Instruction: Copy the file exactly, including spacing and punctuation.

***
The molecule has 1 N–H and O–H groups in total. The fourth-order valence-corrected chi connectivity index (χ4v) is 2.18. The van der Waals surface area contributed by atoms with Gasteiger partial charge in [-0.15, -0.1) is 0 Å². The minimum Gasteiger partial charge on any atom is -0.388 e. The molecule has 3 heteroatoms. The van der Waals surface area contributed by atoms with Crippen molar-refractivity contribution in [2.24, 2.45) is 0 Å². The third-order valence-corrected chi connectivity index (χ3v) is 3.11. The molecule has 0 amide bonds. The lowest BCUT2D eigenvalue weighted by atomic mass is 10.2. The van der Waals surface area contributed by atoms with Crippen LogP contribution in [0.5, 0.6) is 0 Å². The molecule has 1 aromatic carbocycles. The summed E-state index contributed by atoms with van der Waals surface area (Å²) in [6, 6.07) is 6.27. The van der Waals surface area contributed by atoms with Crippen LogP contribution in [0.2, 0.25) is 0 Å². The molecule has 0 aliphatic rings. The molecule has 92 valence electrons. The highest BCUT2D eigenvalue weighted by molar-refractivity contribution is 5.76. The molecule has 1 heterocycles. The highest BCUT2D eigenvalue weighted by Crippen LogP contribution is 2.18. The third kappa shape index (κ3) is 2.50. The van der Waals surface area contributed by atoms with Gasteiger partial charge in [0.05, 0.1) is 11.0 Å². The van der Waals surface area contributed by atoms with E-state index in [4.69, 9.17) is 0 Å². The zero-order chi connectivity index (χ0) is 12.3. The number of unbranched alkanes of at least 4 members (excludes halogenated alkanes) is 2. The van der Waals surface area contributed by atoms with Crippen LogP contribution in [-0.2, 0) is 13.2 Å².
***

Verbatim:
The molecule has 1 N–H and O–H groups in total. The fourth-order valence-corrected chi connectivity index (χ4v) is 2.18. The van der Waals surface area contributed by atoms with Gasteiger partial charge in [-0.15, -0.1) is 0 Å². The minimum Gasteiger partial charge on any atom is -0.388 e. The molecule has 3 heteroatoms. The van der Waals surface area contributed by atoms with Crippen molar-refractivity contribution in [2.24, 2.45) is 0 Å². The third-order valence-corrected chi connectivity index (χ3v) is 3.11. The molecule has 0 amide bonds. The lowest BCUT2D eigenvalue weighted by atomic mass is 10.2. The van der Waals surface area contributed by atoms with Crippen LogP contribution in [0.5, 0.6) is 0 Å². The molecule has 1 aromatic carbocycles. The summed E-state index contributed by atoms with van der Waals surface area (Å²) in [6, 6.07) is 6.27. The van der Waals surface area contributed by atoms with Crippen LogP contribution in [0.2, 0.25) is 0 Å². The molecule has 0 aliphatic rings. The molecule has 92 valence electrons. The highest BCUT2D eigenvalue weighted by molar-refractivity contribution is 5.76. The molecule has 1 heterocycles. The highest BCUT2D eigenvalue weighted by Crippen LogP contribution is 2.18. The third kappa shape index (κ3) is 2.50. The van der Waals surface area contributed by atoms with Gasteiger partial charge in [0.05, 0.1) is 11.0 Å². The van der Waals surface area contributed by atoms with E-state index in [4.69, 9.17) is 0 Å². The zero-order chi connectivity index (χ0) is 12.3. The number of unbranched alkanes of at least 4 members (excludes halogenated alkanes) is 2. The van der Waals surface area contributed by atoms with Crippen LogP contribution in [-0.2, 0) is 13.2 Å².